Sunday, October 10, 2010



Thanksgiving weekend is traditionally the most heavily traveled period of the year.

A good time, therefore, to expose US Airways' Customers First policy as a sham--if one Santa Barbara passenger's experience earlier this week is anything to go by.

The average age of US Airways' fleet is, by national standards, high--12.2 years- and its flight attendants have grown old and weary, too. They do not seem to like their jobs, or their passengers.

The Investigator observed, on recent round-trip flights on US Airways to Washington D.C. that the aircraft--a Boeing 757-200--was a quarter-century old. It creaked and rattled; even first-class seats did not function properly. Worst of all, air circulation was a flu factory, alternately too cold and too hot.

But back to the catalyst for this story: a young woman traveling with her pet Chihuahua. She walked onto a decrepit 757-US Airways Flight 4--at Reagan National--and the Uniformed Guardians of the Air decided that since they can't catch any terrorists, despite all the over-priced security, they would instead punish young women with Chihuahuas.

To preserve the inflexibility of stringent rules, they had to make certain the Chihuahua stayed in its kennel under the seat. And the moment they decided their authority was in question--say, because the Chihuahua had the gall to stick out its head for air -- well, time to crack down and teach those unruly passengers--who they secretly (well, not so secretly) hate--a lesson about Who's In Charge.

Folks, this gets ugly--so remember the US Airways mantra, Customers First, as you read on.

These Uniformed Guardians of the Air decide, let's ignore the young woman when it's time to serve drinks and food (for which they charge cash, in addition to charging per bag for checked luggage); we'll teach her a lesson about bucking authority, about allowing a thirsty Chihuahua to stick out its head in search of water.

Meanwhile, there's no movie, because, sneer the Uniformed Guardians of the Air, US Airways discontinued in-flight entertainment as of Nov. 1 due to "economical challenges."

So stay seated and shut up.

And because this young woman attempts to comfort her Chihuahua through the 51/2-hour flight, and the generally disgruntled-with-life flight attendants perceive this as a challenge to their Nazi-like authority (bestowed upon them by 9/11), they serve food and drink around the young woman, but not to her.

And that isn't all.

When the antique 757 arrives in Phoenix, the US Airways flight crew ensures that a ground representative intercepts the young woman at the arrival gate for further interrogation and harassment.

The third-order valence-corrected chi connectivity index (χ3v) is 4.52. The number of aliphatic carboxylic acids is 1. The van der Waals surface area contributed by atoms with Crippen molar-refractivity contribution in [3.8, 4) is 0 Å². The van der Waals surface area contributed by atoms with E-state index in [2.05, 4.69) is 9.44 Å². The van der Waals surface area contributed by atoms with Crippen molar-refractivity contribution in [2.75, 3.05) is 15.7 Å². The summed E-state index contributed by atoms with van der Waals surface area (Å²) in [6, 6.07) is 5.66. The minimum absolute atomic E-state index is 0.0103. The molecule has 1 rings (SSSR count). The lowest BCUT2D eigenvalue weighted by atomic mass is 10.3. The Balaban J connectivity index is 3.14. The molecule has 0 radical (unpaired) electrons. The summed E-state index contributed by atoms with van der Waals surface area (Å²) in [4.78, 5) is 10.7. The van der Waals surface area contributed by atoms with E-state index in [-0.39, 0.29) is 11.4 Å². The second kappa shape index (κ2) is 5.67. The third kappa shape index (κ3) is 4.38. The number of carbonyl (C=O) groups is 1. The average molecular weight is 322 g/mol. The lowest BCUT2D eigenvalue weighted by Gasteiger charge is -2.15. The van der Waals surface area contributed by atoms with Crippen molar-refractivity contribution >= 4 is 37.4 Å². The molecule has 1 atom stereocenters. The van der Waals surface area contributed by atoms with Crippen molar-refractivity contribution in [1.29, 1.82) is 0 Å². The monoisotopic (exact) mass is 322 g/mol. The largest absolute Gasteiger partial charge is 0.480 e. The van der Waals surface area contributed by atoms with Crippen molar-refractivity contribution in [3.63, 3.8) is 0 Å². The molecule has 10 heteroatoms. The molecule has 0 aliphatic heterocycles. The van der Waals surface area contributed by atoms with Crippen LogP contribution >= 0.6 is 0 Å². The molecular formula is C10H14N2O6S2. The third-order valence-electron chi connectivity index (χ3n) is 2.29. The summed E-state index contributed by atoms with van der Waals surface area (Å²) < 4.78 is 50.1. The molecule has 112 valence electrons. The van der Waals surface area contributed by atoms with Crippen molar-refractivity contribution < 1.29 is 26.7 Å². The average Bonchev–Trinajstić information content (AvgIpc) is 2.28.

Oh, joy--we've found someone to victimize, so since we can't find any terrorists all year--aside from Jerry Lewis packing heat -- let's vent our frustrations by cracking down on Chihuahuas!

The young woman is jumped by a goon. "Where are you going?" The goon is delighted to hear another flight is ticketed, because it gives her the opportunity to taunt: "You can't take the next leg of your flight to Santa Barbara"--because part of the zipper of the Chihuahua's carrier case is broken. "You will have to buy a new dog carrier, and we don't sell them, so you'll have to leave the airport."

In tears, the young woman phones her parents. Her father asks to speak to the US Airways Nazi who has issued this edict, but the female gate guard refuses to speak to him. Her father suggests safety pins to repair the dog carrier bag.

Foiled, US Airways goons phone colleagues at the next gate to warn of the dire threat facing them: a young woman and her Chihuahua are poised to appear in their proximity presently.

Battle stations!

Our courageous Uniformed Guardians of the Air are ready. They grill the woman good, and order her to keep her Chihuahua zipped tight during the one-hour hop to Santa Barbara--or else.

Mid-flight, when the young woman has the audacity to request water for her Chihuahua, the female flight attendant turns apoplectic with rage and refuses. A neighboring passenger protests this stance, suggesting that perhaps ice cubes, at the very least, should be delivered for the poor dehydrated pup. To which our Nazi in the Air shrills, "Don't get involved or I'll have you fined!" (Insurrections are definitely verboten.)

It doesn't end there, folks.

When the young woman disembarks with her Chihuahua at Santa Barbara Airport, a US Airways Express representative appears at the base of the aircraft to harass her further, and rudely snarls, "I need to talk to you," hollering after her, "Are you returning? Well, you won't be allowed to fly again!"

Moot point. This young woman will never, ever fly again on US Airways--even if offered a free first-class ticket. "Never in my life have I been so mistreated," she told The Investigator, emotionally distraught from her experience.